Nearly Complete Genome Version of Spreading Earth Moss (Physcomitrium patens)

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The spreading earth moss (Physcomitrium patens) Image: Rensing-lab
The spreading earth moss (Physcomitrium patens) Image: Rensing-lab

A research team including University of Freiburg scientists presents new data on the model plant

The model organism spreading earth moss (Physcomitrium patens, formerly: Physcomitrella patens) has contributed significantly to a better understanding of plant evolution and development. Nevertheless, the currently known genome of Physcomitrium patens still contains numerous regions that are either incomplete or erroneous. An international research team including University of Freiburg scientists has now presented a new, nearly complete version of the genome, showing among other things that the genome of the moss includes only 26 chromosomes, rather than the previously assumed 27. ’Future research on the evolution of the chromosome structure will profit from our data’, says the cell biologist Stefan Rensing , professor for data integration and system modelling of eukaryotic model organisms at the University of Freiburg and co-author of the study.

Characteristics of the first terrestrial plants

In evolutionary terms, the line of mosses in a broader sense (bryophyta) separated from that of vascular plants some 500 million years ago. If we compare the characteristics of the representatives of these two main lines of terrestrial plants today, we can draw conclusions about the characteristics of the first terrestrial plants - in other words, those existing before the evolutionary split. However, this requires the best possible data: ’The better the reference genome, the better the analyses’, says Rensing. Here, the data offer many starting points for future research.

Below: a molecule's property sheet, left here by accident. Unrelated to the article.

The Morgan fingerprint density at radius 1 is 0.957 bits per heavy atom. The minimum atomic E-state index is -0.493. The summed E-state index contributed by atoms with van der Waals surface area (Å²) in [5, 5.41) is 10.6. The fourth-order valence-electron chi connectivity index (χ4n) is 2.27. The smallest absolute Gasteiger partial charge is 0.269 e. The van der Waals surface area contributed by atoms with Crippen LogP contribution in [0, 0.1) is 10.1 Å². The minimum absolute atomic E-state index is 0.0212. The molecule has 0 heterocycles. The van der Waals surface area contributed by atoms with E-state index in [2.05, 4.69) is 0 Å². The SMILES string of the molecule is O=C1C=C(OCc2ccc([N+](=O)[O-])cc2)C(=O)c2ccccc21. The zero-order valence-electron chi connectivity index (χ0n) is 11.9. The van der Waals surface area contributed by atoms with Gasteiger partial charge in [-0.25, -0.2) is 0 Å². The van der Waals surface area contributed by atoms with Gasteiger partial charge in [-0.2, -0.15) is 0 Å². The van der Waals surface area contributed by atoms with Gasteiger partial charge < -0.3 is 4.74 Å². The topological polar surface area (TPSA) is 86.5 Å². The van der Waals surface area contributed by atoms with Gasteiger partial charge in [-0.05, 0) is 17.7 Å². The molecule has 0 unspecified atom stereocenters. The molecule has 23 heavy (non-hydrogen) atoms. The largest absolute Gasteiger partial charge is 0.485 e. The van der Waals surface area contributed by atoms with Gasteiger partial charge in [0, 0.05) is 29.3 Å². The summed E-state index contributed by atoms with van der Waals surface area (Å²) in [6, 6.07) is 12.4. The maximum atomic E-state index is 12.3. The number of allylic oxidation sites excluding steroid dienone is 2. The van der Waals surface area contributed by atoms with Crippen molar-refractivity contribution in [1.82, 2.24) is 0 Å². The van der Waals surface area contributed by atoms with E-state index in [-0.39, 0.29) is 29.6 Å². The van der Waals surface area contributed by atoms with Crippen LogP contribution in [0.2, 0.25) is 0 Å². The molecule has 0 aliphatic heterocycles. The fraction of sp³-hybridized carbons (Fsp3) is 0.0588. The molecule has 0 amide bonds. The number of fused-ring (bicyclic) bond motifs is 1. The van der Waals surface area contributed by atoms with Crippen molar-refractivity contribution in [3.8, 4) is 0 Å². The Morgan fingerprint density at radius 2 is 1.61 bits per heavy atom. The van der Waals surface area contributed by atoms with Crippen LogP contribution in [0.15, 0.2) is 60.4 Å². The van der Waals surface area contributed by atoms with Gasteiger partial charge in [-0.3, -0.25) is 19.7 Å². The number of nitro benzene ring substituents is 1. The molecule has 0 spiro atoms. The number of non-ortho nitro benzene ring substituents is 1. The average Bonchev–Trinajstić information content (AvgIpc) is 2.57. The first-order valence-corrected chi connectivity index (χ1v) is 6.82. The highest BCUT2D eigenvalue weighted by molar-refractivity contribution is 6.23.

Genes acquired and lost

In concrete terms, the version of the genome of spreading earth moss now presented by the research team means that scientists will be able to deduce with greater certainty which genes in mosses were acquired in comparison to flowering plants and which were lost. Ultimately, this will allow scientists to better understand the evolution of the chromosome structure - centromeres, telomeres, and conserved gene sequences - of terrestrial plants as a whole. ’The methods used are comparative genomics, phylogeny, synteny analysis, and ancestral state analysis’, explains Rensing with regard to the research work.

Factsheet:

    Original publication: Guiqi Bi, Shijun Zhao, Jiawei Yao, Huan Wang, Mengkai Zhao, Yuanyuan Sun, Xueren Hou, Fabian B. Haas, Deepti Varshney, Michael Prigge, Stefan A. Rensing, Yuling Jiao, Yingxin Ma, Jianbin Yan, Junbiao Dai: Near telomere-to-telomere genome of the model plant Physcomitrium patens. In: Nature Plants (2024).
    DOI: https://doi.org/10.1038/s41477­’023 -01614-7

    Stefan Rensing has served since 2021 as Vice Rector for Research and Innovation at the University of Freiburg and holds the chair for data integration and system modelling of eukaryotic model organisms at the Faculty of Chemistry and Pharmacy. His research interests include plant evolutionary research. From 2019 to 2023, Rensing coordinated the German Research Foundation (DFG) Priority Programme 2237, ’ MadLand - Molecular Adaptation to Land: Plant evolution to change ’, which is dedicated to studying the terrestrialization of plants some 500 million years ago.

  • Researchers in Shenzhen from the Chinese Academy of Sciences, which also funded the project, played a key role in the study.



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